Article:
SAP's CEO Bill McDermott quits: Will hand over to co-captains for Next Generation reboot
Subspace communication over, enterprise commander out
SAP's chief executive Bill McDermott will not renew his employment contract at the German database software maker.
The exec has confirmed that after nearly a decade at the top of the company, he will remain on board in an advisory capacity until the close of 2019, when he finally relinquishes all control.
"Every CEO dreams of being able to transition a company to its next generation from a position of significant strength," said McDermott in a prepared remark.
Just like Oracle, SAP has opted to split the CEO roles between two people in a decision already approved by the board. Jennifer Morgan, who was president of the SAP’s cloud business - succeeding Robert Enslin - and oversaw Qualtrics, SuccessFactors and Concur, among other things, takes one half. The other goes to Christian Klein, who was most recently COO.
Morgan, who rocked up at SAP in 2004, has obviously had a close on eye on SAP's cloud sales, considered to be SAP’s future. Klein, who joined as a student two decades ago also ran SAP s/4HANA, the flagship ERP product that is famous for being a complex and pricey piece of integration work.
McDermott didn't really give an explanation for why the time is right to exit the business he joined in 2002 as head of North America, but he slumped into a sort of teary eyed sentimentality when he reviewed his time that also included running customer operations.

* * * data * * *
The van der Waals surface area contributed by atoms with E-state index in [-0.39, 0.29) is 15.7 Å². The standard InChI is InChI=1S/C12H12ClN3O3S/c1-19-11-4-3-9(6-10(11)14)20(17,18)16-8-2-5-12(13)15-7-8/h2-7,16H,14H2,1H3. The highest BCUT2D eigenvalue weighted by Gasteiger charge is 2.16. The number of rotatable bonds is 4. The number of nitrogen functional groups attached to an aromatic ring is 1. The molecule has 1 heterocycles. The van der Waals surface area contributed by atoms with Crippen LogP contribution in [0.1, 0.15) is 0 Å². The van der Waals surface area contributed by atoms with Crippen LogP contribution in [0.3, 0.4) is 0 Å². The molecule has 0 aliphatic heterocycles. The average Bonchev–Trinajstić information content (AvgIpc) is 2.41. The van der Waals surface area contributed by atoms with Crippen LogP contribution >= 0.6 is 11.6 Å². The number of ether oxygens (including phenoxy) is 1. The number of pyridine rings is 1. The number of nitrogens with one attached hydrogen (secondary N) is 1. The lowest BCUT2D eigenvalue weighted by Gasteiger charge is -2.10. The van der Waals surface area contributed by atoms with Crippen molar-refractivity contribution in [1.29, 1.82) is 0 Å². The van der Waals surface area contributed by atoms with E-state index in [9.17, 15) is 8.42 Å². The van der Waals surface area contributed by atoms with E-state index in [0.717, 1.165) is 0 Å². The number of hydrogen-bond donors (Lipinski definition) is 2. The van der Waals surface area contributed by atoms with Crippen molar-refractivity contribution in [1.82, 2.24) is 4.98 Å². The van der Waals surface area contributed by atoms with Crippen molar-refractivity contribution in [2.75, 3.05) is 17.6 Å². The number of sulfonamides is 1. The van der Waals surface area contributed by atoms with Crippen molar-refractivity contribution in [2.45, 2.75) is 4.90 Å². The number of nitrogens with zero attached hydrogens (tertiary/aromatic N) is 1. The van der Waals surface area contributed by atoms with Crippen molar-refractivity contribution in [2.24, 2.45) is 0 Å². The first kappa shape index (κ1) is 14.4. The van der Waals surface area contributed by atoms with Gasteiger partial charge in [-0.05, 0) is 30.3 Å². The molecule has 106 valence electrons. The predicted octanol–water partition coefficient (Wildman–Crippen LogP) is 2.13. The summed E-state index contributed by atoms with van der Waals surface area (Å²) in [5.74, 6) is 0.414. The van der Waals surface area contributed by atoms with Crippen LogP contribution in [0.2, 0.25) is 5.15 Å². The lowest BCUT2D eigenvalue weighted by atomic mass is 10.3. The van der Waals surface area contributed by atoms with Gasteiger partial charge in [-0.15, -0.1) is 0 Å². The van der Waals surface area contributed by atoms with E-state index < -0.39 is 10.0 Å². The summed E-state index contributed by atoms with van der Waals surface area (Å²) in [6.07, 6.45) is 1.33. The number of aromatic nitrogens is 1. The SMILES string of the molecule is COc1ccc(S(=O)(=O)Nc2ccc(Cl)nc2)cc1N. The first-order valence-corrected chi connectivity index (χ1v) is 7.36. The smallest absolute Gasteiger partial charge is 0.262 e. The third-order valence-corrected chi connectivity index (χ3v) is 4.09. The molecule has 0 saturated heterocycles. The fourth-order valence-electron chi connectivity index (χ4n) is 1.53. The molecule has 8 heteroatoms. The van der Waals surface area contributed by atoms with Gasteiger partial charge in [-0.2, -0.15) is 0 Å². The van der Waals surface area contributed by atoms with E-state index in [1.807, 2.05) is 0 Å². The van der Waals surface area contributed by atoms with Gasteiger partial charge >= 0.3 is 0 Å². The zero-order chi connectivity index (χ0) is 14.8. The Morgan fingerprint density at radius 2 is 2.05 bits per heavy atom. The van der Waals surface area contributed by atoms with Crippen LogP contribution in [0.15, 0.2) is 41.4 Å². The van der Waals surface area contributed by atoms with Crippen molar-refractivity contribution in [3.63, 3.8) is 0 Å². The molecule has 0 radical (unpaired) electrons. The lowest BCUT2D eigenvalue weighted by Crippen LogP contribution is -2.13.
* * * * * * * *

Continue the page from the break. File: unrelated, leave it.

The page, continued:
"When you look at where we were and where we are, I simply could not be prouder of what this company has achieved over the pst decade," he said. "Now is the moment for everyone to begin an exciting chapter."
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SAP released preliminary Q3 results yesterday, as it was saying goodbye to the big Mc, with revenue up 13 per cent year-on-year to €6.79bn for the three months ended 30 September.
Those all important cloud sales numbers were up 37 per cent $1.79bn, software licensing revenues fell 1 per cent to €930m and software support was up 5 per cent to €2.91bn. Net profit bounced 15 per cent to €1.26bn, no doubt helped by the major restructure that started this year, even though SAP claimed that saving costs was not the rationale.
SAP said that under McDermott's watchful gaze, key metrics from market value to revenue and profit went up. In 2009 (PDF), SAP's revenue was €10.664bn and operating profit stood at €2.588bn. As of last year, the top line had risen to €25.96bn and operating profit was €5.7bn.
It is worth mentioning that during McDermott's time as CEO, SAP bought more than 50 businesses including Business Objects for $6.78bn; Sybase for $5.8bn; SuccessFactors for $3.4bn; Aribe for $4.3bn; Concur Technologies for $8.3bn; and most recently Qualtrics for $8bn.
McDermott became co-CEO with Jim Hagemann Snabe in 2010 and was made sole CEO in 2014, the same year SAP put its entire business applications suite online and started selling the lot through cloud subscriptions, which at time had just begun to edge into SAP's original complex licensing model, the way it made its money.
The German ERP and CRM business has been pushing hard to convert more of its customers to cloudy licences and earlier this year started a €950m restructure aimed at "updating" skills in the areas "that we want", as McDermott put it at the time.
Market capitalisation went from $40.5bn in late 2009 to $138.94bn today. ®
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